A continuation of the acclaimed 2023 ‘Leeds Songbook’ project, the Composers & Poets Forum adds further creative contributions to Leeds Lieder’s song collection. Stories about the people of Leeds, told in poems by the people of Leeds, set to music by composers brought to Leeds and performed by our Leeds Lieder Young Artists. It was described last year in the Guardian as ‘electric’. A hugely important aspect of Leeds Lieder is the opportunity it offers to young performers through its Leeds Lieder Young Artists Programme. Twenty outstanding Young Artists will participate in a series of masterclasses with specialists such as Sir Thomas Allen, Dame Felicity Lott, Graham Johnson OBE, James Gilchrist, Anna Tilbrook and Benjamin Appl. They will perform to Festival audiences at a special showcase concert and at the late-night Lieder Lounge in the informal setting of Leeds Conservatoire’s rooftop bar.

Deepening roots within the local community, the popular Bring and Sing! event invites amateur singers to come together to perform Vivaldi’s choral masterpiece, his Gloria at Leeds Minster. Leeds Lieder will incorporate its two award-winning Learning and Participation projects, Living Lieder and Discovering Lieder, into the main festival with two school concerts featuring some 1000 children at Pudsey Civic Hall. The musical walking trail SongPath returns this year to the rich natural setting of the 900-year-old ruins of Kirkstall Abbey, led by singers Jess Dandy and Joanna Harries.

For the 2024 Festival, Leeds Lieder explores the cross-cultural art of British and Indian composers and poets. Three outstanding artists including Nina Kanter, faculty member at Chennai Music Conservatory, Oscar Castellino, “a rising star in the opera world” (BBC News), and award-winning British-Indian pianist, Keval Shah, will give the world première of a new collection of miniatures by Cheryl Frances Hoad setting Punjabi proverbs written especially for performance in Leeds Sikh Centre.

A French song day, led by Dame Felicity Lott and Graham Johnson, pays homage to Fauré in the centenary year of his death and we also screen the UK premiere of Sense ficció – Brava, Victoria!, a documentary film celebrating Victoria de los Angeles and made up mainly of film footage captured by Victoria herself. We turn Opera North’s restaurant, Kino, into a cabaret venue for Claire Barnett-Jones and Libby Burgess and new poems by Kate Wakeling are read, interspersed between new translations of Schumann’s Myrthen by Jeremy Sams, performed by Burns, Pritchard and Glynn.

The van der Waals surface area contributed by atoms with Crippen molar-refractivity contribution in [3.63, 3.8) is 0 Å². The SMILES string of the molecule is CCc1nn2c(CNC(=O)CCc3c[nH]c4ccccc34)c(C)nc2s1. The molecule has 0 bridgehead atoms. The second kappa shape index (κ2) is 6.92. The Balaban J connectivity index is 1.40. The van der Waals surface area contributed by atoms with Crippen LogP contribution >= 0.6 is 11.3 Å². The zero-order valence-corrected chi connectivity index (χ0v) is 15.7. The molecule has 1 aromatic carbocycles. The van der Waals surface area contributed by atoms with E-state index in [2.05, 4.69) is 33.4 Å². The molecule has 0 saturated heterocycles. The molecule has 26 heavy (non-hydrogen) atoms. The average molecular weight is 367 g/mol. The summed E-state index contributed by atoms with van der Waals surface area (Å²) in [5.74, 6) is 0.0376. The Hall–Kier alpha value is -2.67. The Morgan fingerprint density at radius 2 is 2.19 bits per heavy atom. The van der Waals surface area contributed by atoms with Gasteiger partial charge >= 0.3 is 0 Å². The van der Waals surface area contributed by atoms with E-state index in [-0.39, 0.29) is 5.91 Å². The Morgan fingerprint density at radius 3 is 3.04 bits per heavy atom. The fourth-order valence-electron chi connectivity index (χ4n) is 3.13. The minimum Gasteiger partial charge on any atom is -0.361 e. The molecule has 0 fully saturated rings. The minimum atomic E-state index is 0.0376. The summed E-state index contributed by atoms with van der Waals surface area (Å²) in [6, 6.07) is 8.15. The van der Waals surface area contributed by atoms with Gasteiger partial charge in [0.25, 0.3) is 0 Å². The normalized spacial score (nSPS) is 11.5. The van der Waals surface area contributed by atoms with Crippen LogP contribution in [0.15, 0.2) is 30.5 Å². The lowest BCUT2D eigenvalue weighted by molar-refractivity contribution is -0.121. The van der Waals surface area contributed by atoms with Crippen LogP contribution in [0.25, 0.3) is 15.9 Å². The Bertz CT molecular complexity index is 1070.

Festival Director Joseph Middleton says:
“What began in 2004 as a group of inspired friends wanting an alternative to getting on the train to London if they were to hear the finest exponents of Lieder, has flourished into one of the most exuberant Festivals. The early days of the Festival reads like a who’s-who of Lied performers, and while being mindful to maintain that outstanding roll call, we now compliment concerts given by star performers with an arresting skein of masterclasses and outreach activities to entertain, enlighten and educate our audiences.””The Telegraph summed it up pretty well last year when they wrote: “This excellent festival…wins converts to the apparently rarified and “difficult” genre of art-song among people who might never normally encounter it: schoolchildren, disabled people, ex-offenders. This miracle the festival achieves by following one simple rule: don’t assume something has to be made more palatable to be accessible. Offer the best performers singing the greatest songs from yesterday and today, and the rest will follow.” I think we’ll achieve this again in 2024 and hopefully for the next 20 years too.”